Keep in mind what I said about humanity going to shit now and think. Is it really so "out-of-place" a rape scene in a world that has gone to shit where most people is dead and the survival of the fittest has checked-in at full force? Skip the 'it was not a necessary thing to show' because if we had to remove everything from videogames that is "not necessary" the games would be bland as shit. The rape scene is there to make a point, to show you how heartless some people has turned in the universe of Metro.

    Then this:

    "That's up to you guys, the gaming community at large, but a discussion should be had and this is a scene that should not be going unnoticed in mainstream media."

    The gaming community should not and probably is not going to give (save for the so-called drama queens/kings) a fuck about a harmless portrait of rape (Not even actual rape if I'm correct) because that's exactly what it is, a harmless thing. As a gamer you'll find the place, see the situation and think to yourself "Those motherfuckers" right before and after killing them. Then you'll move on.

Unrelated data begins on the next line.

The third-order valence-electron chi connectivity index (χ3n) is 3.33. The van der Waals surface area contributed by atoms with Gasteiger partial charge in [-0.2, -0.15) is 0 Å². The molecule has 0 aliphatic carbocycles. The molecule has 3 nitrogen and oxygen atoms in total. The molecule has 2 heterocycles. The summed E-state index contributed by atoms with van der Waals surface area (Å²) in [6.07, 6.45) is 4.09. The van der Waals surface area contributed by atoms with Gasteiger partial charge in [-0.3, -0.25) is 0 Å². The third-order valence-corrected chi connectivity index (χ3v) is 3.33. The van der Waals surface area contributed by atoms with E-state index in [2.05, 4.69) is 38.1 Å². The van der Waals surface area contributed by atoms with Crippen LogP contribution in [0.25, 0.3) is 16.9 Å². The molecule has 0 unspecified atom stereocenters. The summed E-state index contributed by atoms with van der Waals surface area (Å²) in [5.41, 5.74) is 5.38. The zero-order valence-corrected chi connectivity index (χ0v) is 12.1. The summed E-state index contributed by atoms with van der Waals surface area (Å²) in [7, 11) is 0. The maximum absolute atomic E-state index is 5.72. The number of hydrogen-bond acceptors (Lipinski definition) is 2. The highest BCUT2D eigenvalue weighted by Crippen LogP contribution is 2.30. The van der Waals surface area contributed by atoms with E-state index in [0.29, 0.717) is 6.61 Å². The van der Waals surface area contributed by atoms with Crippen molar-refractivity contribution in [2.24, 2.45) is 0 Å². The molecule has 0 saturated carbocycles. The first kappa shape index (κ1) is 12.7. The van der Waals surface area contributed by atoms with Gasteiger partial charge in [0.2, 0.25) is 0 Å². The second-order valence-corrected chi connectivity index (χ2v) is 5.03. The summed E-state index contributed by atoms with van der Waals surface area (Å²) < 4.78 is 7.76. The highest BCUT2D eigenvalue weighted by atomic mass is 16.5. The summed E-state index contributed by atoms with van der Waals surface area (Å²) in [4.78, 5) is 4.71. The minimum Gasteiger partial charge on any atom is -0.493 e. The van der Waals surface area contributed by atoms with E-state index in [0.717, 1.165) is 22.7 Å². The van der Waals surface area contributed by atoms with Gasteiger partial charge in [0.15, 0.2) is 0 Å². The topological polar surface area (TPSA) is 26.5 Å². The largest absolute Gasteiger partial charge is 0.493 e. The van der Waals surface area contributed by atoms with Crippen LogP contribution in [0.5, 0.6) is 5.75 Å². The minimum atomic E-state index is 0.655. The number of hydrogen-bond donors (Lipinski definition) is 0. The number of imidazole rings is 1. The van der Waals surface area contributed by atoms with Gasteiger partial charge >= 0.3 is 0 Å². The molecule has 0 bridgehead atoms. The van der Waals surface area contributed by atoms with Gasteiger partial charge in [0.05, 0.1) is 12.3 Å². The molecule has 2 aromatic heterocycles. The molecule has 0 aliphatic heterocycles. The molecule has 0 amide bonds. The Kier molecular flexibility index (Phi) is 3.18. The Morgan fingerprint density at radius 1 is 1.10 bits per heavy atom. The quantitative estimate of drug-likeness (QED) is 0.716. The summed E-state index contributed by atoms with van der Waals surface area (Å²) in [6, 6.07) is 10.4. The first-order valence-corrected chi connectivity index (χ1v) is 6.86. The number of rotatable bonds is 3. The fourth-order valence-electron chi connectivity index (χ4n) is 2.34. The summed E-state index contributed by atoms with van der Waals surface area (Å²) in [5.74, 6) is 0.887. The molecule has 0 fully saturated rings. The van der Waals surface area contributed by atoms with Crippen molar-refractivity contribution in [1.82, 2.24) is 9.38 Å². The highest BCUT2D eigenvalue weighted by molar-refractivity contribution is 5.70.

This scene should be going unnoticed in the mainstream media, actually. I'm not going to write a wall of text about this exact topic because it would probably lead to a more convoluted discussion but I think that everyone knows what happens when the media starts sticking their noses around.

    And to end this:

    I've been reading books all my life. In quite a lot of them rape is shown and in more detailed/graphic/grotesque ways than it is in Metro Last Light. That never started a "shitstorm" because when reading there's no social stigmas, there's no political beliefs, there's no personal wars to fight, there's no bullshit, basically. It's just you and the thing you are using to keep you busy. Don't turn the ways you have to entertain yourself into media/political/whatever playgrounds.

    Before I get pointed out and accused of something:

    I'm in no way defending rape or rapists. I'm not a "macho" or an "anti-feminist".

    I'm just a "gamer" trying to prevent his forms of entertaining turn into shit. One post at a time.

  • #1 MonkeyInferno

    To be honest if you have to stray of the main path most reviewers probably never saw it.
    Seems that recently most reviewers rush through the games just to get the review out ASAP. That unfortunately means lots of details of games get missed.

    Well done for VG247 and yourselves for actually playing the game rather than reviewing a speed run.